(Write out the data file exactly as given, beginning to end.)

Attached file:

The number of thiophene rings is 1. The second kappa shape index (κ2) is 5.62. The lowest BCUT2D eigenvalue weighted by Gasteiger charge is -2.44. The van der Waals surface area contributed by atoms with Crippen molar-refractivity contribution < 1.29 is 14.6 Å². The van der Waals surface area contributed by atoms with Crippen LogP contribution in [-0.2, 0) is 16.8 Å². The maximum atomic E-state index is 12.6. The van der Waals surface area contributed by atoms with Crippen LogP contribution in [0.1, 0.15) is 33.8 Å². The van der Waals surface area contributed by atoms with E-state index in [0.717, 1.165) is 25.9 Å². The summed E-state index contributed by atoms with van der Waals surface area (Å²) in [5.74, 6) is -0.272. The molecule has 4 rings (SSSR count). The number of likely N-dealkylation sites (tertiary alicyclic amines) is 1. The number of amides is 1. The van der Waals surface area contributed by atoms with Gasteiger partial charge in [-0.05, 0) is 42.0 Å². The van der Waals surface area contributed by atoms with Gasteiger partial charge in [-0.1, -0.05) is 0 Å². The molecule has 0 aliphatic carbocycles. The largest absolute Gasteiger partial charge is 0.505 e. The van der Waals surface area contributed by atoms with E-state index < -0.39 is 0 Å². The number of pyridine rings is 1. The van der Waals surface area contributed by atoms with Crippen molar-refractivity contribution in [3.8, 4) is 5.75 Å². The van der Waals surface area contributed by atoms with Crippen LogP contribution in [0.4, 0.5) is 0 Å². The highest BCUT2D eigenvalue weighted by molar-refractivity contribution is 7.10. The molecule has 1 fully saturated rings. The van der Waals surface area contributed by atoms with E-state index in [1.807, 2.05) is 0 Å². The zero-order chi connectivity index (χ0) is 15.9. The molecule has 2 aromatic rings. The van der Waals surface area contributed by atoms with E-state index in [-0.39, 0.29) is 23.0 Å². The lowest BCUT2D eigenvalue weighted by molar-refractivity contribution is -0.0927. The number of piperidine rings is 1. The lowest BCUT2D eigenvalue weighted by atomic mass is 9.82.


The number of thiophene rings is 1. The second kappa shape index (κ2) is 5.62. The lowest BCUT2D eigenvalue weighted by Gasteiger charge is -2.44. The van der Waals surface area contributed by atoms with Crippen molar-refractivity contribution < 1.29 is 14.6 Å². The van der Waals surface area contributed by atoms with Crippen LogP contribution in [-0.2, 0) is 16.8 Å². The maximum atomic E-state index is 12.6. The van der Waals surface area contributed by atoms with Crippen LogP contribution in [0.1, 0.15) is 33.8 Å². The van der Waals surface area contributed by atoms with E-state index in [0.717, 1.165) is 25.9 Å². The summed E-state index contributed by atoms with van der Waals surface area (Å²) in [5.74, 6) is -0.272. The molecule has 4 rings (SSSR count). The number of likely N-dealkylation sites (tertiary alicyclic amines) is 1. The number of amides is 1. The van der Waals surface area contributed by atoms with Gasteiger partial charge in [-0.05, 0) is 42.0 Å². The van der Waals surface area contributed by atoms with Gasteiger partial charge in [-0.1, -0.05) is 0 Å². The molecule has 0 aliphatic carbocycles. The largest absolute Gasteiger partial charge is 0.505 e. The van der Waals surface area contributed by atoms with E-state index < -0.39 is 0 Å². The number of pyridine rings is 1. The van der Waals surface area contributed by atoms with Crippen molar-refractivity contribution in [3.8, 4) is 5.75 Å². The van der Waals surface area contributed by atoms with Crippen LogP contribution in [0.4, 0.5) is 0 Å². The highest BCUT2D eigenvalue weighted by molar-refractivity contribution is 7.10. The molecule has 1 fully saturated rings. The van der Waals surface area contributed by atoms with E-state index in [1.807, 2.05) is 0 Å². The zero-order chi connectivity index (χ0) is 15.9. The molecule has 2 aromatic rings. The van der Waals surface area contributed by atoms with E-state index in [-0.39, 0.29) is 23.0 Å². The lowest BCUT2D eigenvalue weighted by molar-refractivity contribution is -0.0927. The number of piperidine rings is 1. The lowest BCUT2D eigenvalue weighted by atomic mass is 9.82.